Sims: Lights Out Paris
Lights Out Paris
In the end, it was probably liberating for the local hip-hop scene to be popularized by neurotic art fucks. If the Rhymesayers are "pop," after all, what isn't? These days even the most decadent Minnesota playas seem freer to transgress as they please--check out Nena Brown gender-flipping AMG on last year's "Nigga Better Have My Money." Rappers at the bottom of the ocean might as well empty their lungs, whatever the content. Or as Doomtree crew members Dessa and Cecil Otter sing, "Everything that sinks from up there floats down here."
In a month of strong local hip-hop music--go buy Desdamona and Kanser now--Doomtree's Sims is the best evidence yet that talent nurtured at the bottom can surface with sudden force. His voice sounds like Q-Tip crossed with a Beastie Boy, and you can see why the rest of the group jacks into his confidence like a sound system into a lamppost. As with most alt-rappers, I wish he'd swing more. And the Doomtree template of social radicalism-versus-purgative autobiography needs new twists (the posse cut "No Homeowners" is a start). But Sims is better than his good intentions, which are better than most: He begins the album lamenting overworked America ("We just don't have time for passion anymore") and ends by admitting that passion might be overrated (he propositions a girl to "come over here and stand on my spine"). The busy future-noise of producer Lazerbeak (a.k.a. Plastic Constellations guitarist Aaron Mader) keeps you riveted along the way.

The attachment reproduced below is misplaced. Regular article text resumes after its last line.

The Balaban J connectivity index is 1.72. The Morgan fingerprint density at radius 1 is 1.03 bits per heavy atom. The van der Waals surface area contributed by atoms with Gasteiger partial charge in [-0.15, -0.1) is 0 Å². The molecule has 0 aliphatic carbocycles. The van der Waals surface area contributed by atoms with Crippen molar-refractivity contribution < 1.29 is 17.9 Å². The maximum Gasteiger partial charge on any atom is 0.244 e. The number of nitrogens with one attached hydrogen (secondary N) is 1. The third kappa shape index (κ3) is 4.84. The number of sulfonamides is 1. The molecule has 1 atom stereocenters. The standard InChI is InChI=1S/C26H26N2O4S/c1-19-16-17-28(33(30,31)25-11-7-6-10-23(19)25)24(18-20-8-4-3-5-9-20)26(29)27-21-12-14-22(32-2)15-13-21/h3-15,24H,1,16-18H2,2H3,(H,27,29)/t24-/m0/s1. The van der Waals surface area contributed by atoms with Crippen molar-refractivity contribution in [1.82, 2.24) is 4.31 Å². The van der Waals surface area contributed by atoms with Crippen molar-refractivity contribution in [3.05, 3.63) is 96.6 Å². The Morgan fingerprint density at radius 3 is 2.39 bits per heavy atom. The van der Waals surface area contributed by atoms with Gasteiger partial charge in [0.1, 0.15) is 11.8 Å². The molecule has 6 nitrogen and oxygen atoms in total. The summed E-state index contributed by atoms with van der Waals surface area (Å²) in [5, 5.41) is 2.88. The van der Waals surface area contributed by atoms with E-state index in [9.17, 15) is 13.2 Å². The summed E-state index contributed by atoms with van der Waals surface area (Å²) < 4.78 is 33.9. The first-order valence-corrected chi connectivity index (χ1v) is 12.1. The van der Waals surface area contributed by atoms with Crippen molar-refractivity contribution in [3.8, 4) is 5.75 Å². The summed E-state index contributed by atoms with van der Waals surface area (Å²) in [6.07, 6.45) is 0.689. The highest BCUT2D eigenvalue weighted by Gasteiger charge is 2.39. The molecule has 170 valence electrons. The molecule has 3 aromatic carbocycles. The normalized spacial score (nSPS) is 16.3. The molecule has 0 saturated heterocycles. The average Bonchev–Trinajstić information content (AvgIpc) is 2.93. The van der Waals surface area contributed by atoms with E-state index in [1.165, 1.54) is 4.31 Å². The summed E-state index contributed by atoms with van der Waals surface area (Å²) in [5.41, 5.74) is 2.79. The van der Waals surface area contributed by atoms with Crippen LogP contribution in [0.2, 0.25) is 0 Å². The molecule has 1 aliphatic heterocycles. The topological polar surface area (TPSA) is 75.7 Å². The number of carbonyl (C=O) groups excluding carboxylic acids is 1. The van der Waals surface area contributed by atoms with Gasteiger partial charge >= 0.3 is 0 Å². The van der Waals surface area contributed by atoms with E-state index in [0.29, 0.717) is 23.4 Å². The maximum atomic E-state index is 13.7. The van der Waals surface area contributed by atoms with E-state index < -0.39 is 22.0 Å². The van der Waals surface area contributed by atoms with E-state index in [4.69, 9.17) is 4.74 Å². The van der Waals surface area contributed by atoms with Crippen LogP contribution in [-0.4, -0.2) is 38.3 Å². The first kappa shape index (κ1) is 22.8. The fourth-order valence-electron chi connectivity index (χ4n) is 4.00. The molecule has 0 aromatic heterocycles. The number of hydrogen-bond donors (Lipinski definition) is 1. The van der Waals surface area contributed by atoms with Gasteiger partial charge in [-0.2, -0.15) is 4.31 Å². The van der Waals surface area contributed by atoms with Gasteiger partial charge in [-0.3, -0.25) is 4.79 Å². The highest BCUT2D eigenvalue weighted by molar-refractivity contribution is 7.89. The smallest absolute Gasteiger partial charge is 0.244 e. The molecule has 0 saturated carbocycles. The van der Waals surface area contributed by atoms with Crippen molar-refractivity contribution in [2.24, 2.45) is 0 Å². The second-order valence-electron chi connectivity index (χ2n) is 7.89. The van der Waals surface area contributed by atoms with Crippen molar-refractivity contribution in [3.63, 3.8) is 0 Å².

A rational maximizer in love, Sims is a classic anarchist in hate--a rare thing even in leftist hip hop. "Frontline," in the punk-rock tradition, calls out an abstract "you" to blast a warmongering ruling class: "I see where you got power from day one, from the slaves that you captured," he raps. "Send them into hell and tell them wait for the rapture/To the daily slaves you manufacture/Master, pastor, same hegemony." When Sims finds a rhyme for "hegemony," we'll really be in trouble.
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